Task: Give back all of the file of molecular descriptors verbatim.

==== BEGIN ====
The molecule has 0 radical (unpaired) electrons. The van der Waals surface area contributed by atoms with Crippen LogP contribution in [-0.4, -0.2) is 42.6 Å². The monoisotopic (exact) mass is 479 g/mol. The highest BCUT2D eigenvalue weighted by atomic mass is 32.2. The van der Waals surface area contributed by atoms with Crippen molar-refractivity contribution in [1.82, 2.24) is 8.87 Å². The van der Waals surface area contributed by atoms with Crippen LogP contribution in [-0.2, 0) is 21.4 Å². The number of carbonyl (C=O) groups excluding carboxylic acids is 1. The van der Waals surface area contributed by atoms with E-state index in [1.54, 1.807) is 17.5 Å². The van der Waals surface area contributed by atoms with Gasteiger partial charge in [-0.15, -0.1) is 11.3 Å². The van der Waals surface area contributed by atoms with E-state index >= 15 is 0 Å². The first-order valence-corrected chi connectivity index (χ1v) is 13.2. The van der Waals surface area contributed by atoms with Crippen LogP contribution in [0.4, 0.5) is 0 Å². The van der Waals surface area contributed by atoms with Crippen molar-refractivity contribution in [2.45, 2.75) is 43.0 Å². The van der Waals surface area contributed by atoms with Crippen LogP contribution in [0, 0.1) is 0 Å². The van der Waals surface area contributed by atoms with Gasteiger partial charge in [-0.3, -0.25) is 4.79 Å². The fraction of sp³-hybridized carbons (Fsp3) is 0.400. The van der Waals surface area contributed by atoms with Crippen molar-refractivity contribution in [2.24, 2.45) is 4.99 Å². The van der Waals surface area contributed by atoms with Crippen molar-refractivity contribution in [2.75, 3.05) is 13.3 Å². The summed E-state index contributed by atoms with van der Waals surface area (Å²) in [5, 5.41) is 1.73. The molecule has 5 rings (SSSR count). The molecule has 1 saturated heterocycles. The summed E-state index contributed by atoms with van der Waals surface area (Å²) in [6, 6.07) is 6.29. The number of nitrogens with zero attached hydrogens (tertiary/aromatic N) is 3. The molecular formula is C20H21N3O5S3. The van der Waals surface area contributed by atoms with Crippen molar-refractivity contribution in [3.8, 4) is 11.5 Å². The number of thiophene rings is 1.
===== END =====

The molecule has 0 radical (unpaired) electrons. The van der Waals surface area contributed by atoms with Crippen LogP contribution in [-0.4, -0.2) is 42.6 Å². The monoisotopic (exact) mass is 479 g/mol. The highest BCUT2D eigenvalue weighted by atomic mass is 32.2. The van der Waals surface area contributed by atoms with Crippen molar-refractivity contribution in [1.82, 2.24) is 8.87 Å². The van der Waals surface area contributed by atoms with Crippen LogP contribution in [-0.2, 0) is 21.4 Å². The number of carbonyl (C=O) groups excluding carboxylic acids is 1. The van der Waals surface area contributed by atoms with E-state index in [1.54, 1.807) is 17.5 Å². The van der Waals surface area contributed by atoms with Gasteiger partial charge in [-0.15, -0.1) is 11.3 Å². The van der Waals surface area contributed by atoms with E-state index >= 15 is 0 Å². The first-order valence-corrected chi connectivity index (χ1v) is 13.2. The van der Waals surface area contributed by atoms with Crippen LogP contribution in [0.4, 0.5) is 0 Å². The van der Waals surface area contributed by atoms with Crippen molar-refractivity contribution in [2.45, 2.75) is 43.0 Å². The van der Waals surface area contributed by atoms with Crippen LogP contribution in [0, 0.1) is 0 Å². The van der Waals surface area contributed by atoms with Gasteiger partial charge in [-0.3, -0.25) is 4.79 Å². The fraction of sp³-hybridized carbons (Fsp3) is 0.400. The van der Waals surface area contributed by atoms with Crippen molar-refractivity contribution in [2.24, 2.45) is 4.99 Å². The van der Waals surface area contributed by atoms with Crippen molar-refractivity contribution in [2.75, 3.05) is 13.3 Å². The summed E-state index contributed by atoms with van der Waals surface area (Å²) in [5, 5.41) is 1.73. The molecule has 5 rings (SSSR count). The molecule has 1 saturated heterocycles. The summed E-state index contributed by atoms with van der Waals surface area (Å²) in [6, 6.07) is 6.29. The number of nitrogens with zero attached hydrogens (tertiary/aromatic N) is 3. The molecular formula is C20H21N3O5S3. The van der Waals surface area contributed by atoms with Crippen molar-refractivity contribution in [3.8, 4) is 11.5 Å². The number of thiophene rings is 1.